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Dear PoP – Loud Neighbors and Calling 911

All That's Missing is a Junkyard Dog
Photo by PoPville flickr user Rukasu1

“Dear PoP,

We have some neighbors who are really loud and dis-respectful. My fiance and I realized that we just passed the 2 year anniversary of when they moved in (I was away, but they blasted heavy, bass thumping music all throughout the very first night they moved in).

At first we tried the respectful neighbor approach and tried talking to them, hoping they’d be able to understand that we didn’t want to hear their music at all hours of the night. One of them was quite belligerent to us, but the other was semi-respectful and understanding.

The noise would come and go and our tolerance level would increase and diminish, too. Eventually we worked out a bit of an understanding that if we called them and their music was too loud they would turn it down.

One day about 6 months ago i called them and the one gentleman who had been friendly was very rude. He tried to explain his “rights” and said that my fiance and I could “go fuck ourselves.” At that point I determined that I would no longer try to reason directly with them. Instead, I would phone the landlord (who lived in the house with his wife and small child for the first 3 years I owned the house – and there were never any problems) or 911. The landlord did not seem terribly cooperative, but with enough harassment on my end I believe he had some conversations with them.

Today they were blasting music again, so I called the landlord at 8am. He was not available. I went for a run and the music was still blasting when I returned, so I called 911. I was still home when they arrived at the door of our neighbors. As has happened in the 5 other times we called 911, our neighbor got very defensive. Luckily the police man and woman were on our side. In fact, when the neighbor said “we live in row houses and they should expect to hear things” the male police officer responded “I can hear your music from the sidewalk, so it’s definitely too loud.”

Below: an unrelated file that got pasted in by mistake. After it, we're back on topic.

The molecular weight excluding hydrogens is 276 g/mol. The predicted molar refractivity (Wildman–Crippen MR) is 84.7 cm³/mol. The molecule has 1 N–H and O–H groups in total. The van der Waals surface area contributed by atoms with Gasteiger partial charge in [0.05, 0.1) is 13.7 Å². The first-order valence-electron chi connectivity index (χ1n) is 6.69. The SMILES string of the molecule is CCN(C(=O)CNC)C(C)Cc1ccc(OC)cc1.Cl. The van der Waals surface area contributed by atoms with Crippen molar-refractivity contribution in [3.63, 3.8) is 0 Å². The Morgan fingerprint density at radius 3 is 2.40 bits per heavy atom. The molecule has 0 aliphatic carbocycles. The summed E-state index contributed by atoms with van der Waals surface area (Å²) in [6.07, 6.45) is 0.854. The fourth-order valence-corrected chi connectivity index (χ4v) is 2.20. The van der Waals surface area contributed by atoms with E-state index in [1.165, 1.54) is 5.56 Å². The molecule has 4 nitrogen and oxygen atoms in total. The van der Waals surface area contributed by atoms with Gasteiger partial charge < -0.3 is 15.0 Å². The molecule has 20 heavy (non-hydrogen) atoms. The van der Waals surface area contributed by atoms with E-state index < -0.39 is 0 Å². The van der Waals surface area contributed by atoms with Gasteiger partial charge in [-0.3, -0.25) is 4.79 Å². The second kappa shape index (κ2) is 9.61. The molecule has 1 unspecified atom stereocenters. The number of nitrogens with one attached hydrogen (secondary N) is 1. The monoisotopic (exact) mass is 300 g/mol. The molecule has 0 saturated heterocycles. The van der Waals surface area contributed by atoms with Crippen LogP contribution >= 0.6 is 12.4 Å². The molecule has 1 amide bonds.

Our other 911 calls have been met with mixed reviews. If the neighbors doors and windows are closed, the music isn’t incredibly loud from standing on their front porch (they often use a sub-woofer which just vibrates and resonates through our small house). This got me to thinking about 911 calls and what happens when I call 911. When a unit is summoned to respond, do they get any history to go along with it? Did the police officers responding this morning know that we’ve called 911 in the past for the exact same reason, or is every even isolated (my suspicion).

Other than calling 911 or dealing with the landlord, is there anything else we might be able to do? Is there a community police officer that might be able to speak with us about this?

I have lived in a ton of places and various situations throughout my lifetime, and have never been so frustrated with one of them. For a long time the neighbors not only kept their music or TV on in the living room, but would keep a TV on all night in their bedroom (which shares a wall with ours). In fact, I had my contractor try to install another wall to dampen the sound, but unfortunately I believe the noise travels through the floor, ceiling and even the electrical junction box. Again, I’m not so naive that I think that I won’t ever hear noise from a neighbor I share walls with. However, as I said, I did share walls with the landlord of the building for 3 years when his wife and newborn were there, and never had any complaints.

Any suggestions or recommendations you might have would be greatly appreciated.

I’m at a loss as to how to rectify this situation, other than to move, which currently is not a feasible option.”

Ed. Note I have edited the original email for length. I think neighbor disputes are among the most difficult to deal with. It’s like the rational actor model. If you are not dealing with a rational actor it seems most people in these situations are screwed. It seems to me if you have had (a polite) conversation with your neighbors but they continue to persist in loud activities then you are left no other choice but to call the police. However, I can’t imagine how awkward the encounters would be after involving the police… Anyway, I emailed a number of folks at MPD to see what they suggest. MPD 3rd District Commander Kishter responded and is going to follow up on this particular case. He writes:

“The histories of calls for service are available at the officer’s fingertips from their mobile computers. They can also get an address history from the dispatcher. We also now have the ability to measure noise and can enforce any violations. Additionally, we can reach out to DCRA for regulatory enforcement.”

Has anyone dealt with a similar situation to this before? If so, how did you resolve the situation?

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